“This army, one might say, 12, 13 and 14 of November, was surrounded from all sides. The Berezina River, which represents a natural barrier, was dominated by Admiral Chichagov’s army, since it was enough to take a post at Zembin and Borisov (18 versts miles) to prevent any enemy crossing. The army of Wittgenstein from Lepel bowed to Borisov and prevented the enemy from leaving this side. The main avant-garde of Platov’s army and my partisans pressed the enemy from the rear, while the main army marched in the direction between Borisov and Mal Berezin in order to prevent the enemy if he would have liked to go to Igumen. From this position of our armies in relation to the enemy, one would have to assume the inevitable death of the enemy; the unoccupied post at Zembine and the empty march of Chichagov’s army gave the Zabashevichs the enemy the convenience of passing at Studenka. ”

Of course, the savior of Russia Kutuzov believed. Krylov even wrote a fable about a pike, which undertook to be a watchman and her rats ate their tails. He hinted that the admiral did not take over his business.

General Alexei Yermolov, chief of staff of the 1 of the Western Army, and then the commander of the detachment in the vanguard of Platov, on the contrary, condemned the slowness of Kutuzov, because of which Napoleon's troops freely crossed the Dnieper; he believed that the field marshal restrained forward detachments until the main forces approached.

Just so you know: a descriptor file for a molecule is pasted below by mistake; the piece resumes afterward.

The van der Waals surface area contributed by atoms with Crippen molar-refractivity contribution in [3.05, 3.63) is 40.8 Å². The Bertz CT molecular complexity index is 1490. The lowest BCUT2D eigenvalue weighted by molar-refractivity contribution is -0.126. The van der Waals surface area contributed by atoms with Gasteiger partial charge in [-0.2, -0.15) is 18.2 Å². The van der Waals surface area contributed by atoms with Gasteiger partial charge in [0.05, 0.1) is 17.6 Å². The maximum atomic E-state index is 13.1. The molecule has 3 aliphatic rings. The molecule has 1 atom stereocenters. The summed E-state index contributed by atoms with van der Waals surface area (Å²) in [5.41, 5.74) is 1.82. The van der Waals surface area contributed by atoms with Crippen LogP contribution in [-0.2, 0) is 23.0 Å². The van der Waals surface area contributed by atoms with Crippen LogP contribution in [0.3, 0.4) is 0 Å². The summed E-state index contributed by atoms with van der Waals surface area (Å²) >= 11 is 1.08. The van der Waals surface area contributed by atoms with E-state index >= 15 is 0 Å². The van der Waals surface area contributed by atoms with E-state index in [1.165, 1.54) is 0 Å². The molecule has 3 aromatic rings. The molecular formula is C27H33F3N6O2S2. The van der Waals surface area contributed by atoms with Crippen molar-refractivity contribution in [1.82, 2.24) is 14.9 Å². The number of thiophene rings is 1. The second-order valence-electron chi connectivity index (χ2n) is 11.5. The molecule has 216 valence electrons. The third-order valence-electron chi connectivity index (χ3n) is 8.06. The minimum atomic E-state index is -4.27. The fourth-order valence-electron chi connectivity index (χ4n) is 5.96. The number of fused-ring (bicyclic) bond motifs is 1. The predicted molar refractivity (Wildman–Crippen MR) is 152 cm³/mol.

Soviet historian, academician of the USSR Academy of Sciences (1927) Eugene Tarle made the assumption that Chichagov, Kutuzov and Wittgenstein did not want to meet with Napoleon and did not meet with him. It is obvious to the reader that Chichagov met with the main forces of the Great Army.

Chichagov, offended by the opinion of the world, as soon as the opportunity presented itself, gave up command of the army besieging Thorn and left Russia. The emperor, knowing the truth, left him a member of the Council of State. The admiral traveled abroad in 1814, first to England, then he lived in Italy and France. Abroad, he was preparing "Notes by Admiral Chichagov, concluding what he saw and what he thought he knew." In the notes, Pavel Vasilyevich not only recalled his life course and his father, but also expressed interesting opinions. Chichagov paid much attention to Catherine II, whose rule was considered an example. He died 20 August 1849 of the year. The admiral left the archive of his daughter, Countess Catherine du Bouzet, the wife of a French sailor, with the ban on transferring it to other family members. But that note was given to Leonid Chichagov (later known as St. Seraphim), thanks to whom some of them reached our days.